What is the difference between passive and active portfolio management?
The objective of Passive portfolio management is to replicate the performance of an index. The weight of each underlying asset in traditional indexes is determined by market capitalization. Investors who implement active management strategies try to outperform a specific index, such as the S&P 500 or the Stoxx 600, through stock picking.
Historically, active management returns were explained by the Beta (market risk) and the Alpha (representing manager skill). Currently, academic research has identified factors explaining returns: the Beta can be divided into Traditional Beta and Smart Beta (Long-only enhanced risk premia).
Factor investing is nothing new; it has been well supported by academic research during the last decades. The main factors are:
- Low beta (1972) è Buying Low beta or Low Volatility stocks
- Size / Liquidity (1993) è Buying Small caps
- Value (1993) è Buying Cheap stocks (Price / book value, Price Earning ratio…)
- Momentum (1993) è Buying past gaining stocks
- Quality (2000) è Buying high quality stocks
What are the new trends?
There are clear trends from active to passive, and from traditional beta to “smarter” beta. Investors are looking to enhance returns, without incurring excessive cost (active fund management fees) or risk.
Each factor has generated positive returns over the long term even with different drivers and characteristics. Their correlation is low. We can construct new optimized indexes based on these factors. We call them Smart Beta index, Alternative Beta or Scientific Beta. On the whole, Smart Beta is defined as an investment strategy that adopts an index-based investment strategy that is not traditionally market cap–weighted (i.e. fundamentally weighted, equal-weighted, factor-weighted, optimized, etc.). It is not only about academic factors.
Smart-beta exchange-traded funds are growing slightly faster than ETFs as a whole, with assets ballooning to $505 billion — about a fifth of the industry total — from $74 billion a decade ago. As investors look to grow the returns of market capitalization-weighted indices, it makes sense to consider the above factors. However, the challenge is to capture these factors efficiently.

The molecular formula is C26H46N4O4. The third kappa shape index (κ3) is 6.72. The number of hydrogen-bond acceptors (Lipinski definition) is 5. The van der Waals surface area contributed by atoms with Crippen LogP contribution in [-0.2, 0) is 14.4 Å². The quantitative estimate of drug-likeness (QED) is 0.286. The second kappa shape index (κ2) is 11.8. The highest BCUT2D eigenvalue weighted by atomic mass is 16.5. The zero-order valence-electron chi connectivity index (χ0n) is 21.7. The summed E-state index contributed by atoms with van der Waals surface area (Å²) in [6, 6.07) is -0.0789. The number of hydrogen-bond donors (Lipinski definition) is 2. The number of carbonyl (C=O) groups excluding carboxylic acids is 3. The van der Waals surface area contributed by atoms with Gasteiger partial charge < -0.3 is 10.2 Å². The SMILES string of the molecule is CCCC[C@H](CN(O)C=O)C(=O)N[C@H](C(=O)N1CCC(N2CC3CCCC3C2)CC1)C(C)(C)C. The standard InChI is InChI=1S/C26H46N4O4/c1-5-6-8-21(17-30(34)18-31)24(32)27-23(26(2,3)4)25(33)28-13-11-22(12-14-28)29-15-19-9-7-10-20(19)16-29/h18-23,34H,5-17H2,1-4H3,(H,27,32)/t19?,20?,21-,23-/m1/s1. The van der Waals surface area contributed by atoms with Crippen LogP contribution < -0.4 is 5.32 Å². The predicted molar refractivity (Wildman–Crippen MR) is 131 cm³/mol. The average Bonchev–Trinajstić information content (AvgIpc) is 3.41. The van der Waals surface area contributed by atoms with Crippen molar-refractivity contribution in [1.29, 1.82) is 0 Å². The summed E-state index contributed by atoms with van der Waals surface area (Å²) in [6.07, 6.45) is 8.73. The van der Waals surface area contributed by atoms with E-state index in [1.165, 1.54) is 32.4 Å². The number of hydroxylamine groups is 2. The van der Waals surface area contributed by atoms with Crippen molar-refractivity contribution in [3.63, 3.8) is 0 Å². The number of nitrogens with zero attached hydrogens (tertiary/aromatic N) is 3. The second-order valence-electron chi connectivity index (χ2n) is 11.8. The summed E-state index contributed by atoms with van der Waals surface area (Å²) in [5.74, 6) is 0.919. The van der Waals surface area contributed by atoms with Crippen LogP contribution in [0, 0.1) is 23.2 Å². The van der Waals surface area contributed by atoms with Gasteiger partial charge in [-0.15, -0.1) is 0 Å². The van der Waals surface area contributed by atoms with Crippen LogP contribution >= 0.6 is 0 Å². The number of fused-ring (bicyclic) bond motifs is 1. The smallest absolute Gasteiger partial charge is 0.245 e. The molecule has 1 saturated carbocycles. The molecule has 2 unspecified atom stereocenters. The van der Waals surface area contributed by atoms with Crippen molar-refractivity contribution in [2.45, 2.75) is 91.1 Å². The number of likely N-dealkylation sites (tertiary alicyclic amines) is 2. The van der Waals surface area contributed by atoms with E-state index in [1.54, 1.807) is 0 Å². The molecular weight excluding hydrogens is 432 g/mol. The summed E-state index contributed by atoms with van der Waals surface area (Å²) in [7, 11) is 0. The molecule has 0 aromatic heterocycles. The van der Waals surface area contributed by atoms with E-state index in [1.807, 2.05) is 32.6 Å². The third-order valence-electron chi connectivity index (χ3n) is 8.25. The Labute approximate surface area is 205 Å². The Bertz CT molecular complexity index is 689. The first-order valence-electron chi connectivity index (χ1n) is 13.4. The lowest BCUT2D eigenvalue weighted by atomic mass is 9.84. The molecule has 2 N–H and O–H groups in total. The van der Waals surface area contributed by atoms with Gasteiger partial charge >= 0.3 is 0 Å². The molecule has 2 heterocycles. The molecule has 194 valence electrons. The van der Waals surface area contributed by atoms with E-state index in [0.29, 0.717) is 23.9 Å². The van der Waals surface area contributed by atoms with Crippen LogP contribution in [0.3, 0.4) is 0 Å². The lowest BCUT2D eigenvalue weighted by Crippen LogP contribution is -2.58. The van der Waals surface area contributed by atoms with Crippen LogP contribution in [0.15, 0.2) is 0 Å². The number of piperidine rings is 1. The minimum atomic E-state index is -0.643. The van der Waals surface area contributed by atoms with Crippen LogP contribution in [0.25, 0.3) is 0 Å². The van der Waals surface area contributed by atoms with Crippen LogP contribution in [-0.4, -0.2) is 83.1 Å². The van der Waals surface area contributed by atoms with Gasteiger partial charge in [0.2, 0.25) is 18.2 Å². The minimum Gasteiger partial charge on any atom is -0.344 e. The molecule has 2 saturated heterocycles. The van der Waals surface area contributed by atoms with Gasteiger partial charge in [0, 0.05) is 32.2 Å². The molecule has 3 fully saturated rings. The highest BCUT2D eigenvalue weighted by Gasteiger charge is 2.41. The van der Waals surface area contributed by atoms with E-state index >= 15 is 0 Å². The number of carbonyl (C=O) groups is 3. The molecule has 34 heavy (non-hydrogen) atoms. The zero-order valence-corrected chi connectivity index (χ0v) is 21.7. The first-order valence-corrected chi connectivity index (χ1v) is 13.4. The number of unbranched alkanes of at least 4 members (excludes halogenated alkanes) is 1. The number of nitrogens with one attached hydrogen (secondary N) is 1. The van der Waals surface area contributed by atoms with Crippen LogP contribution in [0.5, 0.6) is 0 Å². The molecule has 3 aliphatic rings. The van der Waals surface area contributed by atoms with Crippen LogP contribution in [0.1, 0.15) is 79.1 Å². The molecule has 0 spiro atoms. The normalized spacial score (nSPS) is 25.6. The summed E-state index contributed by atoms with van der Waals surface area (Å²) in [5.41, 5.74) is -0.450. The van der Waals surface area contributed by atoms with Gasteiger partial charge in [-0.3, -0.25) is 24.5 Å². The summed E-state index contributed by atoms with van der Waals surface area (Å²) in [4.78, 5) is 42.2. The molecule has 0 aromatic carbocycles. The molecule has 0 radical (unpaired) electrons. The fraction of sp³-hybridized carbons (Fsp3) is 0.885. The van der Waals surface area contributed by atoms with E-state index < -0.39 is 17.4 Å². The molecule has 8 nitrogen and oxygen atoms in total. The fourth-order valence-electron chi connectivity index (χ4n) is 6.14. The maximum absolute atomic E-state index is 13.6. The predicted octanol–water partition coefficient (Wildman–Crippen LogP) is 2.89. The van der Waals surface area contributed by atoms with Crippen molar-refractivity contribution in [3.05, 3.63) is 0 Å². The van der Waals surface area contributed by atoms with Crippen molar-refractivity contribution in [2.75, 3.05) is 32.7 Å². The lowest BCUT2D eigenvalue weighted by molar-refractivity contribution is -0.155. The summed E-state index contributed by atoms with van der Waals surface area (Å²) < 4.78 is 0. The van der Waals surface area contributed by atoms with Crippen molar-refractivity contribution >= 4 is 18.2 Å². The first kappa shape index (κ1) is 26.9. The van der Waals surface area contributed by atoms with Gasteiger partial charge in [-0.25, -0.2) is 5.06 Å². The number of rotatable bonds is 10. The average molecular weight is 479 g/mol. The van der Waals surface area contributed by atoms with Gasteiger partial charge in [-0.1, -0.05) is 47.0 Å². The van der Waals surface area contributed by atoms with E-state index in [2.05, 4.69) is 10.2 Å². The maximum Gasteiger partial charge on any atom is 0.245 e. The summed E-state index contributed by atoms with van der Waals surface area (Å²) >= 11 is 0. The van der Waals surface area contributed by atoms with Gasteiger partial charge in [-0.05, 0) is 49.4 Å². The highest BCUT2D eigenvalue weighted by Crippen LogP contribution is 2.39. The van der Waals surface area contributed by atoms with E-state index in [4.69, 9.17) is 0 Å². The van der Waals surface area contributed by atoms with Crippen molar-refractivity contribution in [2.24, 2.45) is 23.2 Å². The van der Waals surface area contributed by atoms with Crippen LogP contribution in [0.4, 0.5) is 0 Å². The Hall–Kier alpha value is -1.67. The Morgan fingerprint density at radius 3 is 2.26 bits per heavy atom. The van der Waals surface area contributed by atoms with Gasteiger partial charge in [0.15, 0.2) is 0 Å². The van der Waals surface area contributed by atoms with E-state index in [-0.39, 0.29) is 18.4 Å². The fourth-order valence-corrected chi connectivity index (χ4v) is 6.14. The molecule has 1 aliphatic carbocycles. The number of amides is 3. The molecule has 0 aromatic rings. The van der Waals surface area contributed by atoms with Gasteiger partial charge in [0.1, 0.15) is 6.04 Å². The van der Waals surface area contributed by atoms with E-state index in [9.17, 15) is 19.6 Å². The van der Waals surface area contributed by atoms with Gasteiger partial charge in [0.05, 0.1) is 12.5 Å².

The last survey of global institutional asset owners’ adoption and evaluation of smart beta indexing realized by FTSE Russell, indicates that 46% of the participants are using Smart Beta in their allocation. Risk reduction, return enhancement and improving diversification persist as primary objectives for the use of smart beta. Cost saving continues to increase in importance, indicating that smart beta is increasingly being used instead of active strategies. The authors of this research see strong growth prospects in the usage of multifactor combination strategies and the application of ESG considerations to smart beta. The most popular single-factor smart beta strategies are low volatility and value.
From Smart Beta to Risk Premia…
Academic research also shows that Alpha, delivered by active or Hedge Fund managers, can be divided into Alternative Risk Premia (Long/short uncorrelated risk premia) and real Alpha.
The effectiveness of Alternative Risk Premia is now widely-accepted even though it has led to the proliferation of “factors” and products. Different factors can be applied to all asset classes (equity, fixed income, currencies and commodities).
To conclude, the first generation of smart beta strategies became the competitors of long-only active managers. The second generation will probably compete with absolute return strategies or hedge fund by capturing Risk Premia. In this universe, you can find a wide range of products and strategies. The dispersion of performance is also wide. As for absolute return strategies, the understanding and the selection of Alternative Risk Premia will become a key element in generating long term positive returns.
TC Stratégie Financière / Thierry Crovetto & Pierre-Yves Dittlot.
TC Stratégie Financière SAM is an asset management company based in Monaco. As a firm that is closely-connected to the academic field, our approach focuses on research leading to both asset allocation advice and more complex quantitative models. From advisory mandates to “white label investment products”, we seek to maximize investment performance while minimizing drawdown.